Robinhood will air its first Super Bowl ad amid GameStop stock controversy
Robinhood, the trading app at the center of the stock market frenzy around GameStop, will air its first Super Bowl commercial, even as it deals with the fallout surrounding the controversy.
The company will use the Big Game to lean into its mission of democratizing trading, even as that is being called into question. Robinhood was criticized for halting trading of GameStop and other stocks that saw meteoric rises last week and is now facing dozens of lawsuits as a result.
Of course, Robinhood’s decision to air a Super Bowl commercial came before last week’s dustup. Christina Smedley, chief marketing officer, says when she joined the company five months ago it was clear there was a transformational moment happening in technology, finance, and the democracy of the two, that’s accelerated amid the pandemic.
While the company debated pulling out of the game, it ultimately decided to move forward in an effort to educate consumers, according to a person familiar with the situation.
Robinhood has had more than 600,000 app downloads as of last week, according to JMP Securities.
With its 30-second commercial, Robinhood is looking to celebrate how investing has become more accessible and part of everyday life.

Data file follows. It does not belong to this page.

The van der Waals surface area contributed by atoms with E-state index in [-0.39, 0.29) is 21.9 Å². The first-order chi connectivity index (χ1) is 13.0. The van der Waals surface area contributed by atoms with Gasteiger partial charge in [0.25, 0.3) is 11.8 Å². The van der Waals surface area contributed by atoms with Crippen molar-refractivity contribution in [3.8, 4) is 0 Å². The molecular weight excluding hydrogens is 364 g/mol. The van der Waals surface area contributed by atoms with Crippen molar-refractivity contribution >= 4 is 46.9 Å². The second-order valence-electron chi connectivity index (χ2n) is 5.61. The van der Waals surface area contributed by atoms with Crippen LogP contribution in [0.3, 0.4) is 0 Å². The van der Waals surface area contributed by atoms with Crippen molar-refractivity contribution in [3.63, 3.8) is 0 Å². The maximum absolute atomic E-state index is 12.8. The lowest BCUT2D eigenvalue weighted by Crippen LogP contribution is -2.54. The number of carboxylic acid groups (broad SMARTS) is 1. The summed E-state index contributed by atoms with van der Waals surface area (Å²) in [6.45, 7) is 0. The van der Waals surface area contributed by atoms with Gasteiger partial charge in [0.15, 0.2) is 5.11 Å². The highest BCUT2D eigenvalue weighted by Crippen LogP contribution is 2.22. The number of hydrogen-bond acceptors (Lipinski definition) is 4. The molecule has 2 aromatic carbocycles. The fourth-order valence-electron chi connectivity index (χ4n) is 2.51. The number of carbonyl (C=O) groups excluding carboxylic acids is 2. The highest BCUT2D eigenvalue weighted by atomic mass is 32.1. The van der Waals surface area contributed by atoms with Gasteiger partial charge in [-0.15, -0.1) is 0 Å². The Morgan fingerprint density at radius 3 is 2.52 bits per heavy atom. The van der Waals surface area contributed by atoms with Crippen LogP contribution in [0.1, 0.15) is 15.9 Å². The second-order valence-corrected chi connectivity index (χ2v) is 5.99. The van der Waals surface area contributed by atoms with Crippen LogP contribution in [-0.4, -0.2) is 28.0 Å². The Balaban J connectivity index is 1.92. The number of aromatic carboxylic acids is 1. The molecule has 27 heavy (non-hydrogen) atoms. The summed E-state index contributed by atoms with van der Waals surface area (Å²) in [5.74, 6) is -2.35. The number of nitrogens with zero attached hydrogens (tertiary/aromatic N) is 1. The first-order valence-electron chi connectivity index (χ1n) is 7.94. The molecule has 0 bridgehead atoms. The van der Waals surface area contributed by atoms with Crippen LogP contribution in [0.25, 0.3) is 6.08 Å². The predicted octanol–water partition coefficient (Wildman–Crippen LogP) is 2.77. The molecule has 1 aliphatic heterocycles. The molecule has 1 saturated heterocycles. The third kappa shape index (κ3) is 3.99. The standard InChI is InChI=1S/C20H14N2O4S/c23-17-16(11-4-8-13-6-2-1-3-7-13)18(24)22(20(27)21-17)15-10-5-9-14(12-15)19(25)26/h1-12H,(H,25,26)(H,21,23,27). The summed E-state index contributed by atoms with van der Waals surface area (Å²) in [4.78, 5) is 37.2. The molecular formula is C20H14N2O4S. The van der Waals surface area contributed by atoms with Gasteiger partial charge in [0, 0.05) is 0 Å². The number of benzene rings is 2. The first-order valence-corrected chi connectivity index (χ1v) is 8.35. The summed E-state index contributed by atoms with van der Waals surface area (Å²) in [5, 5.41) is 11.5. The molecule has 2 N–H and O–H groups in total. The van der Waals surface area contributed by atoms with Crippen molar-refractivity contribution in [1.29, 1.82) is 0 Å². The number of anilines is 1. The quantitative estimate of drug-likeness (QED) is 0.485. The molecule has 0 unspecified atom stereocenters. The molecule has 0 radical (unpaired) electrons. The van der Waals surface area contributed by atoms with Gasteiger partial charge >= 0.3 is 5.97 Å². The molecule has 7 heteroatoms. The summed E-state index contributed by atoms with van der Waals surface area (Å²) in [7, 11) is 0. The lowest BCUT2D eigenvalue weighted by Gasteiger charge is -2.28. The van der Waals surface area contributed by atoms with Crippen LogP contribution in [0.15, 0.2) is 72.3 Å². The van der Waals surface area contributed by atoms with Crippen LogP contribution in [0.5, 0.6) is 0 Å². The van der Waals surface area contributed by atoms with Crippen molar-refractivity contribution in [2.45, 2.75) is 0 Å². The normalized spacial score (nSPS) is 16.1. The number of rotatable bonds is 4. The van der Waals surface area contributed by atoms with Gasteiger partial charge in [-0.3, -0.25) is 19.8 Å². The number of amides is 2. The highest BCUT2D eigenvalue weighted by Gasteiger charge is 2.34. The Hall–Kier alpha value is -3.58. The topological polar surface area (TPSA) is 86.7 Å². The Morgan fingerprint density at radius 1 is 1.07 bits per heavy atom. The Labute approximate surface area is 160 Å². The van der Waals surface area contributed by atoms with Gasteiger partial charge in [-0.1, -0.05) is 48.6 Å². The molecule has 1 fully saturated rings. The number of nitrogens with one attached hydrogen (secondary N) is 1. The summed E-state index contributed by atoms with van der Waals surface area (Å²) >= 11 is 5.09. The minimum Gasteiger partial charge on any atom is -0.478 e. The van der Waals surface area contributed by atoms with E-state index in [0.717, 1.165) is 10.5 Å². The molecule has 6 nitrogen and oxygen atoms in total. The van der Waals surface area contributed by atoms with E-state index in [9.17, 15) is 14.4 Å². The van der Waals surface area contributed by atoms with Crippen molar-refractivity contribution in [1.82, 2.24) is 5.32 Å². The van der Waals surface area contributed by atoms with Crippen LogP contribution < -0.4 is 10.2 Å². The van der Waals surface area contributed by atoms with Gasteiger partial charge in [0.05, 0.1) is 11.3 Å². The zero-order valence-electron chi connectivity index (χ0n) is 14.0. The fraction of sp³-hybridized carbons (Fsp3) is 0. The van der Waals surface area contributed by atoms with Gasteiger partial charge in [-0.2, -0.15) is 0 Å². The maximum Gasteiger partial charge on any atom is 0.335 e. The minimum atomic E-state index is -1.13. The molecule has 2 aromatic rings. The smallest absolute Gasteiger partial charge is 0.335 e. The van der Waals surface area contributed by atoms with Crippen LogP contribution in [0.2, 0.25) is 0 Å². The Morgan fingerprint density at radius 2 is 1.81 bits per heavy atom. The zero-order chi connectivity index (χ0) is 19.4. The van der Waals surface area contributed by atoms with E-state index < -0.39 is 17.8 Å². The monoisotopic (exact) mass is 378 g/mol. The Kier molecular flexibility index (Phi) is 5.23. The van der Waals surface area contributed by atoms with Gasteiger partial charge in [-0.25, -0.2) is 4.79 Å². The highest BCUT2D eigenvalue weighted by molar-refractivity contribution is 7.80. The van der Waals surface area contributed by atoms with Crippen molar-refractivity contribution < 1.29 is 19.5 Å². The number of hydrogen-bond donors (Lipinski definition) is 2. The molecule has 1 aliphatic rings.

“It’s been a transformational year for a group of people who have never participated before, and we wanted to celebrate that,” Smedley says.
Smedley says the creative was born out of her weekly conversations with customers. The spot, created by MediaMonks, pulls from these stories. As part of its campaign that will extend beyond the Super Bowl, Robinhood will also air a series of testimonials from real users.
The spot encourages anyone to think of themselves as investor because they make small investments in themselves every day, from getting up early to run to investing in our education.
While the team initially discussed going a humorous route with the ad, Smedley says they decided money is important to people and the investments they are making are important. By the same token, “We didn’t want it be saccharine sweet, but wanted it to feel relatable,” she says.
Smedley says that diversity was an important part of the Super Bowl campaign, noting that the ad was created by a team of women, including creative director Ximena Keirouz; MediaMonk’s head of integrated film Debora den Iseger, and creative directors Leanne Chabalko and Alexandra Wells; and film director Nina Meredith. The spot also features a diverse cast.
In response to how marketing has been shaped by the controversy, Smedley says that over the past week Robinhood has, “listened really carefully to customers and the people who are coming onto the platform,” and will work to invest more in educational materials and explaining how the situation unfolded. She adds that most of the people on the platform have a long-term approach where they are buying and holding shares.